The day of your interview arrives and after thorough preparation, you are feeling confident. However, if you have never been interviewed for a job beforeThis guide highlights exactly what is likely to occur, how to best present yourself and how you can ensure you make a positive impression.
It’s important to ensure you arrive on time and with at least 10 minutes to spare. This extra time before an interview will allow you to settle into the office or waiting area to compose your thoughts. There is nothing more stressful than rushing around trying to find a new location, running into the office in the nick of time hot and dishevelled, then having to walk straight into a job interview.
Meet and greet
When entering the office, smile with confidence and notify the receptionist who you are, who you are meeting with and at what time. Be friendly and polite. If you are early you are likely to be asked to take a seat in a waiting area, so sit patiently and take the time to relax/calm your nerves. You’ll often find company literature, awards or industry magazines in this area – so don’t miss out on your last chance to read up on the company and impress the interviewer with your knowledge.
If you notice your interviewer approaching you or asking for you at reception, be confident, stand up and introduce yourself making eye contact and offer your hand for a firm hand shake.
If you are offered a glass of water, accept it. Often this is the interviewer trying to make you feel more relaxed.
Sell your brand
You should know the content on your CV inside out, so when asked questions about a previous role, the skills you have listed or your qualifications, you should be able to provide further detail, highlight any relevant achievements that directly relate and provide real life examples of you putting your talent to work. Don’t be afraid to place your CV on the table in front of you to use as a prompt – as long as you continue to make eye contact and avoid reading long passages from the document, it could prove useful in reminding you of what you want to say while you’re under pressure.
When answering questions, take your time, try to relax and remember to breathe! Everyone can get nervous in interviews, but the key is to remember that an employer is already interested in you – they just want to see that you can communicate your skills and experience verbally.
During the interview, if you are unsure of a question, don’t be afraid to ask for clarification to ensure you are answering it correctly.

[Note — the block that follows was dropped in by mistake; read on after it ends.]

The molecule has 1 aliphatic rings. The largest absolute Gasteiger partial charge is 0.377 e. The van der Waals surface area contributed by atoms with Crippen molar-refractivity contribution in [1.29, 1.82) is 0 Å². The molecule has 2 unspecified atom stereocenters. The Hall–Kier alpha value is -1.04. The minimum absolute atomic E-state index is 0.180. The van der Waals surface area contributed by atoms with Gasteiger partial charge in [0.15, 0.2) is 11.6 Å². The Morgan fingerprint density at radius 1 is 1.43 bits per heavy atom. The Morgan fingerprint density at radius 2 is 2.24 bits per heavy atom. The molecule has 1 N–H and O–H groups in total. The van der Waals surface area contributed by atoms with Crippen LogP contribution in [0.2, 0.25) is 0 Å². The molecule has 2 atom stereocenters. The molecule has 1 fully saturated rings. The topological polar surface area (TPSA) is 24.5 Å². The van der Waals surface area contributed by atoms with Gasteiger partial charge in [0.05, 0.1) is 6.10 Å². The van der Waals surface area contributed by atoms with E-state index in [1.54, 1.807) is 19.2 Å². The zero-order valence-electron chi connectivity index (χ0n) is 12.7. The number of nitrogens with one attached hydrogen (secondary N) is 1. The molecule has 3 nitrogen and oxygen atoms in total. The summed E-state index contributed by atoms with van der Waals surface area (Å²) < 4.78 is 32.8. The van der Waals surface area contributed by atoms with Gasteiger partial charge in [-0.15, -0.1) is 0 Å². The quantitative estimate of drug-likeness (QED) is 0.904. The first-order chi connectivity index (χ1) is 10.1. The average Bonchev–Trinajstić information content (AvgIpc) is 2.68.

At the end of any interview, there is almost always an opportunity to ask the interviewer questions. Be sure you have questions prepared, even if you feel as though everything was covered. Asking further questions shows your enthusiasm and interest in the role. Perhaps you could ask about what the team is like to work with, if they are collaborative or what the company has planned in the next five years. This is where your research can come in handy. Be careful not to ask questions that have already been answered as it will seem like you weren’t paying attention.
Five key questions to ask during your interview
How would you describe the culture of the company?
What challenges could I expect to face in the role, particularly in the first six months?
Who will I be working with the most and what are their roles?
Are there opportunities for a long-term career following the completion of my internship/graduate scheme?
What benefits are available to the employees?
Thank them for their time
At the conclusion of an interview thank the interviewer/s for their time, express your appreciation for taking the time to meet with you and your interest in moving forward with the organisation. Don’t rush out of the interview as fast as you can without taking a second glance back at the meeting room. Be friendly and professional, shake hands as you thank them for meeting with you and let them know it was nice to have the opportunity.
During an interview…
Shake hands and introduce yourself
Be thankful for the opportunity
Gather your things the morning of the interview
Be rude to receptionists, staff or other candidates
Speak negatively about previous employers
Be afraid to ask your interviewer to repeat a question or clarify if you don’t understand what they’re asking
You’ve done it!
Walking out of the office after your interview you might breathe a sigh of relief and feel a weight lift off your shoulders, or, you might feel excited and ready for what’s to come next. So, what is next?
You put in all the hard work to prepare for your interview and met the interviewer with confidence and you’re sure you left a positive impression. If you are feeling uncertain about what to do now check out our article ‘The interview follow-up